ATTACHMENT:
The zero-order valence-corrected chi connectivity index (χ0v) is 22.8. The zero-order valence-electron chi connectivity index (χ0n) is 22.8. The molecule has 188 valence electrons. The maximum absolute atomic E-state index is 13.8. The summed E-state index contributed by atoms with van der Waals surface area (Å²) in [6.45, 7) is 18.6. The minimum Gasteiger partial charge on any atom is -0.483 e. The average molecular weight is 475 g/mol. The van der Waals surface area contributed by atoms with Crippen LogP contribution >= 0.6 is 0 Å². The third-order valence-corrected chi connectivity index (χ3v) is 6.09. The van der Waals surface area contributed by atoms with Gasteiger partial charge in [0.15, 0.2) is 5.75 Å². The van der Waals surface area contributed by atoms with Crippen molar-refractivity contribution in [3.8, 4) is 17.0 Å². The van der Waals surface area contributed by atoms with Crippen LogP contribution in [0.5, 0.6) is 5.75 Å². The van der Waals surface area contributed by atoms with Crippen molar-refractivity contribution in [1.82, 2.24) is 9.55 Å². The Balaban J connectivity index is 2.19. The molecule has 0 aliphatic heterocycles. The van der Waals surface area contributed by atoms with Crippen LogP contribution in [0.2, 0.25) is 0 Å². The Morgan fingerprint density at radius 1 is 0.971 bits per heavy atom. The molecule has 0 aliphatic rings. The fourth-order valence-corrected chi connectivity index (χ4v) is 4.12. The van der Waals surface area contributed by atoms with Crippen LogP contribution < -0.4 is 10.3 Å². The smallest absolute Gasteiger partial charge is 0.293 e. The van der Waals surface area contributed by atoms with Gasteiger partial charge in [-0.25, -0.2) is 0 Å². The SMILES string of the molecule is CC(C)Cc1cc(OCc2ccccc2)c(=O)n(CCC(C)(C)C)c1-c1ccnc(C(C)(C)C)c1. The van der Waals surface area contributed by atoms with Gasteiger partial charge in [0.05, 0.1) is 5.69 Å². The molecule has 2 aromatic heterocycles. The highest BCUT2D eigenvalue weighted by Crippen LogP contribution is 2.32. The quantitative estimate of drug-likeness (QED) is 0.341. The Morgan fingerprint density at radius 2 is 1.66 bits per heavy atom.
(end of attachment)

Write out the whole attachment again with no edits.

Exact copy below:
The zero-order valence-corrected chi connectivity index (χ0v) is 22.8. The zero-order valence-electron chi connectivity index (χ0n) is 22.8. The molecule has 188 valence electrons. The maximum absolute atomic E-state index is 13.8. The summed E-state index contributed by atoms with van der Waals surface area (Å²) in [6.45, 7) is 18.6. The minimum Gasteiger partial charge on any atom is -0.483 e. The average molecular weight is 475 g/mol. The van der Waals surface area contributed by atoms with Crippen LogP contribution >= 0.6 is 0 Å². The third-order valence-corrected chi connectivity index (χ3v) is 6.09. The van der Waals surface area contributed by atoms with Gasteiger partial charge in [0.15, 0.2) is 5.75 Å². The van der Waals surface area contributed by atoms with Crippen molar-refractivity contribution in [3.8, 4) is 17.0 Å². The van der Waals surface area contributed by atoms with Crippen LogP contribution in [0.5, 0.6) is 5.75 Å². The van der Waals surface area contributed by atoms with Crippen molar-refractivity contribution in [1.82, 2.24) is 9.55 Å². The Balaban J connectivity index is 2.19. The molecule has 0 aliphatic heterocycles. The van der Waals surface area contributed by atoms with Crippen LogP contribution in [0.2, 0.25) is 0 Å². The Morgan fingerprint density at radius 1 is 0.971 bits per heavy atom. The molecule has 0 aliphatic rings. The fourth-order valence-corrected chi connectivity index (χ4v) is 4.12. The van der Waals surface area contributed by atoms with Crippen LogP contribution < -0.4 is 10.3 Å². The smallest absolute Gasteiger partial charge is 0.293 e. The van der Waals surface area contributed by atoms with Gasteiger partial charge in [-0.25, -0.2) is 0 Å². The SMILES string of the molecule is CC(C)Cc1cc(OCc2ccccc2)c(=O)n(CCC(C)(C)C)c1-c1ccnc(C(C)(C)C)c1. The van der Waals surface area contributed by atoms with Gasteiger partial charge in [0.05, 0.1) is 5.69 Å². The molecule has 2 aromatic heterocycles. The highest BCUT2D eigenvalue weighted by Crippen LogP contribution is 2.32. The quantitative estimate of drug-likeness (QED) is 0.341. The Morgan fingerprint density at radius 2 is 1.66 bits per heavy atom.